manufactured products in replacement of war indemnities. Since then, Japan has
gradually connected its import channels with natural gas resources from
relevant Southeast Asian countries.
In the mid-1970s, Japan encountered crisis in its relations with Southeast
Asia. Saigon, the capital of South Vietnam fell, the pro-American forces in
Laos were also subverted; the Indo-China Peninsula had turned red. In response
to the contingency, then Prime Minister Takeo Fukuda strategically proposed the
"Fukuda Doctrine" in 1977, which stressed that Japan would not be a
major military power and emphasized the establishment of an equal partnership
with Southeast Asian countries. Japan showed "quantitative and qualitative
changes" in its subsequent foreign aid. In the three years from 1978 to
1980 alone, the amount of foreign aid reached US$ 3.3 billion. Its ODA loans
have changed from focusing only on securing raw materials and facilitation of
investment by Japanese companies to simultaneously considering how to bring
"positive externalities" to the local areas, hoping to win the trust
of Southeast Asian countries.
Takeo Fukuda's successors Masahiro Ohira, Zenko Suzuki, and Kiichi
Miyazawa all followed the "Fukuda Doctrine" and made every effort to
promote Japan to the top level of ASEAN countries. In the 1990s, Japan began to
actively work on the construction of a regional system. Japanese Prime Minister
Kiichiro Miyazawa visited Indonesia, Malaysia, Thailand, and Brunei. In
addition to emphasizing the liberalization and democratization of the regional
economy, he also proposed that Japan will actively participate in issues
related to politics and security in the Asia-Pacific region, in order to
demonstrate Japan's diversified cooperation with Southeast Asian countries.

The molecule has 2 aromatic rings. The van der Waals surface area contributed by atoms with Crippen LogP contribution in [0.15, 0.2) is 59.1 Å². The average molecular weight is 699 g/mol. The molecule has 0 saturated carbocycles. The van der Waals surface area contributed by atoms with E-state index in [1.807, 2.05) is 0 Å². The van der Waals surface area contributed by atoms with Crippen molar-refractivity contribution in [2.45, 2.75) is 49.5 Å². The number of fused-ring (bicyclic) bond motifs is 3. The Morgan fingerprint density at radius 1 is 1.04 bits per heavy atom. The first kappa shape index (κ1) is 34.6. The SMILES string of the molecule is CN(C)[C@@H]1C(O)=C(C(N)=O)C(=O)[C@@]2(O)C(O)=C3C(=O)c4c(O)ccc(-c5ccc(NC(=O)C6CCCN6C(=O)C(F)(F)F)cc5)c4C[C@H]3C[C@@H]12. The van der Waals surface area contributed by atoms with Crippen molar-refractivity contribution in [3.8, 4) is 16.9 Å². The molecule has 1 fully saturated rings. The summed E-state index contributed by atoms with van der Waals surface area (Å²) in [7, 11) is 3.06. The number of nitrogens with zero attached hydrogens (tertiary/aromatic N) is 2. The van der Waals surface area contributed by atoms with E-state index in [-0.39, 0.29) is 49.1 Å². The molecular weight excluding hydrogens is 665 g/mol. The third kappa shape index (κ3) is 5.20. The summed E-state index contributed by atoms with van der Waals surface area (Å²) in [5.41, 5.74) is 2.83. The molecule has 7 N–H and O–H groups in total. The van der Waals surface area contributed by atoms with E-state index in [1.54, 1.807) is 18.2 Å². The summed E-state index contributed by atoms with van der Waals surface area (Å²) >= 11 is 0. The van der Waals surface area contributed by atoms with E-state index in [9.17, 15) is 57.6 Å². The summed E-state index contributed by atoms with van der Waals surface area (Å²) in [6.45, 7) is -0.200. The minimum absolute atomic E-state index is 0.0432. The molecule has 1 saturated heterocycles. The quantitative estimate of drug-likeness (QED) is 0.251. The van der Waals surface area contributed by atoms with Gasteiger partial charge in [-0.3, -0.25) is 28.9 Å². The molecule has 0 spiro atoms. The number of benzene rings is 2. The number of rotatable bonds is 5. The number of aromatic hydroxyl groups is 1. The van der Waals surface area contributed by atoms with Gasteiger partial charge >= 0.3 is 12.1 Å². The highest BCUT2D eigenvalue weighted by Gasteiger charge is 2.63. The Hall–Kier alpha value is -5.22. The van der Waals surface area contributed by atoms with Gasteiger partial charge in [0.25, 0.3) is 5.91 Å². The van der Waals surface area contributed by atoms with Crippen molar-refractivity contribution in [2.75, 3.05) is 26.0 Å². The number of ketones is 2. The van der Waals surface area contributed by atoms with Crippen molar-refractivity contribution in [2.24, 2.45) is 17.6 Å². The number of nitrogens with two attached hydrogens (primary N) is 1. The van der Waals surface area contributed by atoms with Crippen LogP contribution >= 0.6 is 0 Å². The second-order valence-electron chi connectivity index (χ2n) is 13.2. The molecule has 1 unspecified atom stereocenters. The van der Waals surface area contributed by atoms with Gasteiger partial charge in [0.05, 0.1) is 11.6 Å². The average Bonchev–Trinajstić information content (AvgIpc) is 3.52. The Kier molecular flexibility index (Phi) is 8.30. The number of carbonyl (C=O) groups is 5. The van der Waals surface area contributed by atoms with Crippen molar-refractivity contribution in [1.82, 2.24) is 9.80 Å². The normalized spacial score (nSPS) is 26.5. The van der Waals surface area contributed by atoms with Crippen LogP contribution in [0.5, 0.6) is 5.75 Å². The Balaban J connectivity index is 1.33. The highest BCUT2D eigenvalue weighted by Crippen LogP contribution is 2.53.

This proposition was later called "Miyazawa Doctrine".
Japan's policy towards ASEAN is flexible and has better strategic
inheritance. Comparing the strategic competition between China and Japan, some
scholars in China also suggest that Japan's implementation of the "green"
connectivity policy for Southeast Asian countries today deserves China's
attention at least at two levels: First, the pursuit of the global interconnection
in the BRI has strategic homogeneity competition with Japan's regional
connectivity policy for Southeast Asia after the end of World War II. China
needs to think about how to seek win-win nodes and avoid conflicts of interest.
Second, Japan continues to adjust its connectivity policy, especially in the 21st
century it has gradually emphasized the "green" label, and used
environmentally friendly means to circumvent the negative externalities of
economic development to win the hearts of the local people. Comparing the engagements of the two countries with ASEAN, historically the people of ASEAN have closer relations with Japan, and less so with China. Therefore, China needs to learn from relevant strategic operating models to promote its own "people-to-people bond" to resolve this issue.
Final analysis conclusion:
As ASEAN takes the position as China's largest trading partner, it has also
become vital to China geographically. However, comparing China and Japan's
influence in ASEAN, China still has to learn a lot from Japan's strategy,
policies and long-term implementation in ASEAN. In the context of the current
suppression of China's geopolitics and geo-economic space, this kind of
reflection and reference is now crucial for China.